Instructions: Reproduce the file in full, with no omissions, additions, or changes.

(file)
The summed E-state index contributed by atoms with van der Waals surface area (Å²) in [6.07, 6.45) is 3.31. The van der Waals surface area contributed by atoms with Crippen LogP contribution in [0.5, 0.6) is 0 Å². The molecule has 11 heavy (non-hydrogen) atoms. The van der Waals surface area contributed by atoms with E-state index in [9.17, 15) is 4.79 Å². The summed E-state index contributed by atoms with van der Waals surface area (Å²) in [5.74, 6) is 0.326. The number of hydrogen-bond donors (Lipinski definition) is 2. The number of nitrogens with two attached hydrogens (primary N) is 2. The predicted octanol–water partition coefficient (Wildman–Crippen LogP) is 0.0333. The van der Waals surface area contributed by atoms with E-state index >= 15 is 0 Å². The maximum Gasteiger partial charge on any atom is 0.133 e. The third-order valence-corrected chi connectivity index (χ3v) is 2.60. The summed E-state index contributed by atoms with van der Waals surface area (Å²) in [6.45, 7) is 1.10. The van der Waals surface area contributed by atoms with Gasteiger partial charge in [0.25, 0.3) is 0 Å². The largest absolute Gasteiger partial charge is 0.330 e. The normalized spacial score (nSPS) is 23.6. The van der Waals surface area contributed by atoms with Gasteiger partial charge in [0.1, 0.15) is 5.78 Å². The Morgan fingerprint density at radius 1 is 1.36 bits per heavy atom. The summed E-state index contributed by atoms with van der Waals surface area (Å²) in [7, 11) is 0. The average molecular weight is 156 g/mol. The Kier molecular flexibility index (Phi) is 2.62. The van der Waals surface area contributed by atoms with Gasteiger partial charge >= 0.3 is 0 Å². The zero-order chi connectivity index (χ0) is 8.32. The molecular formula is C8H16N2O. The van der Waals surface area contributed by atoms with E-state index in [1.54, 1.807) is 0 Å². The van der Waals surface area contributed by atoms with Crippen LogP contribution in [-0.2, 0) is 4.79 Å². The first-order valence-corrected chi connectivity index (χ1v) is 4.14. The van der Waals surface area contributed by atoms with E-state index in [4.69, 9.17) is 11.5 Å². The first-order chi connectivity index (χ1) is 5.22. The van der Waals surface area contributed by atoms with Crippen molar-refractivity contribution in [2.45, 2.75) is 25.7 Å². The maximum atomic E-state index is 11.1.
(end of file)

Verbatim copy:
The summed E-state index contributed by atoms with van der Waals surface area (Å²) in [6.07, 6.45) is 3.31. The van der Waals surface area contributed by atoms with Crippen LogP contribution in [0.5, 0.6) is 0 Å². The molecule has 11 heavy (non-hydrogen) atoms. The van der Waals surface area contributed by atoms with E-state index in [9.17, 15) is 4.79 Å². The summed E-state index contributed by atoms with van der Waals surface area (Å²) in [5.74, 6) is 0.326. The number of hydrogen-bond donors (Lipinski definition) is 2. The number of nitrogens with two attached hydrogens (primary N) is 2. The predicted octanol–water partition coefficient (Wildman–Crippen LogP) is 0.0333. The van der Waals surface area contributed by atoms with E-state index >= 15 is 0 Å². The maximum Gasteiger partial charge on any atom is 0.133 e. The third-order valence-corrected chi connectivity index (χ3v) is 2.60. The summed E-state index contributed by atoms with van der Waals surface area (Å²) in [6.45, 7) is 1.10. The van der Waals surface area contributed by atoms with Gasteiger partial charge in [0.25, 0.3) is 0 Å². The largest absolute Gasteiger partial charge is 0.330 e. The normalized spacial score (nSPS) is 23.6. The van der Waals surface area contributed by atoms with Gasteiger partial charge in [0.1, 0.15) is 5.78 Å². The Morgan fingerprint density at radius 1 is 1.36 bits per heavy atom. The summed E-state index contributed by atoms with van der Waals surface area (Å²) in [7, 11) is 0. The average molecular weight is 156 g/mol. The Kier molecular flexibility index (Phi) is 2.62. The van der Waals surface area contributed by atoms with Gasteiger partial charge >= 0.3 is 0 Å². The zero-order chi connectivity index (χ0) is 8.32. The molecular formula is C8H16N2O. The van der Waals surface area contributed by atoms with E-state index in [1.54, 1.807) is 0 Å². The van der Waals surface area contributed by atoms with Crippen LogP contribution in [-0.2, 0) is 4.79 Å². The first-order valence-corrected chi connectivity index (χ1v) is 4.14. The van der Waals surface area contributed by atoms with E-state index in [4.69, 9.17) is 11.5 Å². The first-order chi connectivity index (χ1) is 5.22. The van der Waals surface area contributed by atoms with Crippen molar-refractivity contribution in [2.45, 2.75) is 25.7 Å². The maximum atomic E-state index is 11.1.